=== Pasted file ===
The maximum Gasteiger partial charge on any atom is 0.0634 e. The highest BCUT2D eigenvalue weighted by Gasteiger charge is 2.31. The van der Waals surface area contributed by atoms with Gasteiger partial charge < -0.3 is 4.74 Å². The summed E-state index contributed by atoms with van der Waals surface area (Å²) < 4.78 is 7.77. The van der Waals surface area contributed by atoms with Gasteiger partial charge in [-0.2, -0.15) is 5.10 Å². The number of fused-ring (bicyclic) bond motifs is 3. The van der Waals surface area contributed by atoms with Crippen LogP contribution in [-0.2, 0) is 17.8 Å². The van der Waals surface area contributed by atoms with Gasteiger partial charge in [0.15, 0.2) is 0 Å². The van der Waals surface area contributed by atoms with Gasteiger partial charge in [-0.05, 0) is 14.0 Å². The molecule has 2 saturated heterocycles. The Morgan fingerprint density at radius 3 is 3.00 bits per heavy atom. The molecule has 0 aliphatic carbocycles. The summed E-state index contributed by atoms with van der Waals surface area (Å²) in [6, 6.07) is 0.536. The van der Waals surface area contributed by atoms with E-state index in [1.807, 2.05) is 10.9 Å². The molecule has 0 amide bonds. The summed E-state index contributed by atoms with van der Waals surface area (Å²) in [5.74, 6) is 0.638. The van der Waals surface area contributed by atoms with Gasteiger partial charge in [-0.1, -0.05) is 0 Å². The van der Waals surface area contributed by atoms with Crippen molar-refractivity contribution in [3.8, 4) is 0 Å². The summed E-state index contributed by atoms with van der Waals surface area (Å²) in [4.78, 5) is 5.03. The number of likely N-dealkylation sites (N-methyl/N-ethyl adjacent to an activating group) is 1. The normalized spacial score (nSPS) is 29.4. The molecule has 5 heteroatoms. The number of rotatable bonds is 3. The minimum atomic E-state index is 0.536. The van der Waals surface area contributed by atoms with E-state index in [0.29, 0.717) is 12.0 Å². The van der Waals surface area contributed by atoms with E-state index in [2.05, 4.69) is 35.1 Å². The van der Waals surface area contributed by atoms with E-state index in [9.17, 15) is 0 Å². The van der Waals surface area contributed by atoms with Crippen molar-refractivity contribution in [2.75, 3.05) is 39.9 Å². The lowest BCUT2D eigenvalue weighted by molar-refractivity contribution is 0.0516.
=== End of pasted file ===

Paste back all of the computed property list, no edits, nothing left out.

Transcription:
The maximum Gasteiger partial charge on any atom is 0.0634 e. The highest BCUT2D eigenvalue weighted by Gasteiger charge is 2.31. The van der Waals surface area contributed by atoms with Gasteiger partial charge < -0.3 is 4.74 Å². The summed E-state index contributed by atoms with van der Waals surface area (Å²) < 4.78 is 7.77. The van der Waals surface area contributed by atoms with Gasteiger partial charge in [-0.2, -0.15) is 5.10 Å². The number of fused-ring (bicyclic) bond motifs is 3. The van der Waals surface area contributed by atoms with Crippen LogP contribution in [-0.2, 0) is 17.8 Å². The van der Waals surface area contributed by atoms with Gasteiger partial charge in [0.15, 0.2) is 0 Å². The van der Waals surface area contributed by atoms with Gasteiger partial charge in [-0.05, 0) is 14.0 Å². The molecule has 2 saturated heterocycles. The Morgan fingerprint density at radius 3 is 3.00 bits per heavy atom. The molecule has 0 aliphatic carbocycles. The summed E-state index contributed by atoms with van der Waals surface area (Å²) in [6, 6.07) is 0.536. The van der Waals surface area contributed by atoms with E-state index in [1.807, 2.05) is 10.9 Å². The molecule has 0 amide bonds. The summed E-state index contributed by atoms with van der Waals surface area (Å²) in [5.74, 6) is 0.638. The van der Waals surface area contributed by atoms with Gasteiger partial charge in [-0.1, -0.05) is 0 Å². The van der Waals surface area contributed by atoms with Crippen molar-refractivity contribution in [3.8, 4) is 0 Å². The summed E-state index contributed by atoms with van der Waals surface area (Å²) in [4.78, 5) is 5.03. The number of likely N-dealkylation sites (N-methyl/N-ethyl adjacent to an activating group) is 1. The normalized spacial score (nSPS) is 29.4. The molecule has 5 heteroatoms. The number of rotatable bonds is 3. The minimum atomic E-state index is 0.536. The van der Waals surface area contributed by atoms with E-state index in [0.29, 0.717) is 12.0 Å². The van der Waals surface area contributed by atoms with E-state index in [2.05, 4.69) is 35.1 Å². The van der Waals surface area contributed by atoms with E-state index in [9.17, 15) is 0 Å². The van der Waals surface area contributed by atoms with Crippen molar-refractivity contribution in [2.75, 3.05) is 39.9 Å². The lowest BCUT2D eigenvalue weighted by molar-refractivity contribution is 0.0516.